Vibrio parahaemolyticus has been recognized as an important pathogen of humans and aquacultured animals especially in Asian countries. Wong et al.28 examined 668 samples of seafood imported from Hong Kong, Indonesia, Thailand and Vietnam for Vibrio parahemolyticus, recovered strains of this bacterium from 315 (45.9%) samples. The incidence of V. parahemolyticus in products from Hong Kong was markedly higher than the incidence in products from the other countries. The incidence rates in shrimp, crab, snail, lobster, sand crab, fish and crawfish were 75.8, 73.3, 44.3, 44.1, 32.5, 29.3 and 21.1%, respectively. Likely, MATTÉ et al.14 working with pathogenic vibrios present in oysters from the southern coast of São Paulo State quantified V. parahaemolyticus that varied from < 3 to 1,200/100 g.

Between 1973 and 1998, forty gastroenteritis outbreaks were reported in the United States, 35% of which were caused by the consumption of raw oysters and, to lesser extent, of crabs, shrimps, lobsters and octopuses5.

THEOPHILO & VIEIRA25, analyzing samples of raw and cooked crab meat sold at three beach restaurants in Praia do Futuro, Fortaleza, State of Ceará, Brazil, were able to confirm the presence of V. parahaemolyticus in 42.1% of the raw samples, and in 32.4% of the cooked ones.

Vibrio alginolyticus was initially classified as a V. parahaemolyticus biotype. They present a similar C-G percentage, yet having some phenotypic differences, with V. alginolyticus showing a saccharose fermentation capacity and growing at 10% NaCl. V. alginolyticus is autochthonous of the saline environment, and is usually detected in different ecological niches, being more abundant in the northern hemisphere, in the summertime, and a common inhabitant of tropical regions, where it is even part of the normal fish microbiota16. As a pathogen to humans, it is usually isolated from infections of cutaneous injuries, acquired in the marine environment.

Despite the high number of Vibrio species detected in the crab's raw meat, including those potentially harmful to humans, it is not possible to establish any correlation to acceptable levels because of the lack of regulatory limits for these organisms3 with the sole exception of Vibrio parahaemolyticus, and in this case only for foods intended to be consumed raw, which is not the case of crabs.

We can conclude that the isolation of different Salmonella serovars in the tested crabs is a matter of concern, it shows the influence of sewerage over the sites where the crabs are captured, being such a microorganism a natural inhabitant of the intestinal tract of both humans and animals. Its presence, therefore, indicates a direct or indirect fecal contamination, a situation that can be evidenced by the high frequency of Escherichia coli isolates.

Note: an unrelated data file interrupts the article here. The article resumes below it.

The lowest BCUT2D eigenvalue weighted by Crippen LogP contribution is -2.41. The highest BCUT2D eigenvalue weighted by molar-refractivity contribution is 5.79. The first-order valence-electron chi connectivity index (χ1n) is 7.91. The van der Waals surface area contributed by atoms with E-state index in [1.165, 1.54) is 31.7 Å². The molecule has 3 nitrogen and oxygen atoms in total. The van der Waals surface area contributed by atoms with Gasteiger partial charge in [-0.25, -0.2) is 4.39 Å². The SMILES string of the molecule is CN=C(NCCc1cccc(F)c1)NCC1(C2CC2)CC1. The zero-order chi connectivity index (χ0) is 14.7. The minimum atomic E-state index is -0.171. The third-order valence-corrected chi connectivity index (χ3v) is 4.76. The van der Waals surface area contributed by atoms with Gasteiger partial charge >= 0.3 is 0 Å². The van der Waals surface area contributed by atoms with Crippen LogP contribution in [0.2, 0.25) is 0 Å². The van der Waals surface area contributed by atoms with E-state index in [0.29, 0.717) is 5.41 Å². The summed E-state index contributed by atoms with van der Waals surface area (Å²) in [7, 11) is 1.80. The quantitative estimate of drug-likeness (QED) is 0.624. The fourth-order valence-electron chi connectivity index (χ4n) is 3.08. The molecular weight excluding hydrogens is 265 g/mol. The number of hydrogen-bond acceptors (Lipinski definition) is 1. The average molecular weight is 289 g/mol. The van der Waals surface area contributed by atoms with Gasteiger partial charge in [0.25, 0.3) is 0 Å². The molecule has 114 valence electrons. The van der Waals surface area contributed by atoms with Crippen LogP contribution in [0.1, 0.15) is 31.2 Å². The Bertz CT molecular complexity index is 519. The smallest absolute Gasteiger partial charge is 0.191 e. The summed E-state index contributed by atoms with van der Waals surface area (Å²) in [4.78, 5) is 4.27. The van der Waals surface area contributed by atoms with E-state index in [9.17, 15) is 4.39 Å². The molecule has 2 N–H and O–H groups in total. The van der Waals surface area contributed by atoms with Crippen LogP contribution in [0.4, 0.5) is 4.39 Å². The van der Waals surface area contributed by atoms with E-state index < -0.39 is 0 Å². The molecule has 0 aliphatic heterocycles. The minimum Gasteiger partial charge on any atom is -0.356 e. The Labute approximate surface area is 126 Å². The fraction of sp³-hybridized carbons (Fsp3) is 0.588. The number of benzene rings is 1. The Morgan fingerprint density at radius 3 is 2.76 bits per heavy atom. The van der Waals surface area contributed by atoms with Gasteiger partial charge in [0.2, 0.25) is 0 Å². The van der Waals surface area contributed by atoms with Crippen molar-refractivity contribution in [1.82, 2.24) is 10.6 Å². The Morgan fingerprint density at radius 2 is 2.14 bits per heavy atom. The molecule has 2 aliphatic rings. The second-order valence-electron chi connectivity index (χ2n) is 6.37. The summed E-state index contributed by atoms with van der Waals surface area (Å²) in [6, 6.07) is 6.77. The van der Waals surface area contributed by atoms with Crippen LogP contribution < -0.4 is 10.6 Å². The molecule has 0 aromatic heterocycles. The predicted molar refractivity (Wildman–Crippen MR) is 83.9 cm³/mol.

As a cause of human morbidity, its frequency and/or persistence depend, essentially, on the involved serotype, the infecting dose, its ubiquitous characteristics, and the foods' hygienic and sanitary conditions. Regarding the hosts, some individuals are more susceptible to develop a septicemic condition, namely those with immune deficiencies or chronic infections, especially biliar or hepatic, some types of anemia, and HIV-positives27.

Although all strains of Salmonella have been sensitive to the tested anti-microbial drugs, with the exception of tetracycline and nalidixic acid, for which an intermediary sensibility was found, such results must be assessed cautiously, since such organisms can easily acquire anti-microbial drug-resistant genes, an evolutionary mechanism to adapt themselves to their surrounding environment, which has serious repercussions over public health23.

Since Salmonella was isolated from crabs, it is suggested that a Good Manufactoring Practices (GMP) program should be adopted during the cooking procedures. One should emphasize the importance to avoid live animals contact with the cooking recipients used to prevent cross-contaminations.

Received: 27 February 2004

Accepted: 13 July 2004

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  • Correspondence to
    Dr. Regine H. S. dos Fernandes Vieira
    Av. da Abolição 3207, 60165-081
    Fortaleza, Ceará, Brazil
    E-mail:

Publication Dates

  • Publication in this collection
    03 Sept 2004
  • Date of issue
    Aug 2004

History

  • Received
    27 Feb 2004
  • Accepted
    13 July 2004
Instituto de Medicina Tropical de São Paulo Av. Dr. Enéas de Carvalho Aguiar, 470, 05403-000 - São Paulo - SP - Brazil, Tel. +55 11 3061-7005 - São Paulo - SP - Brazil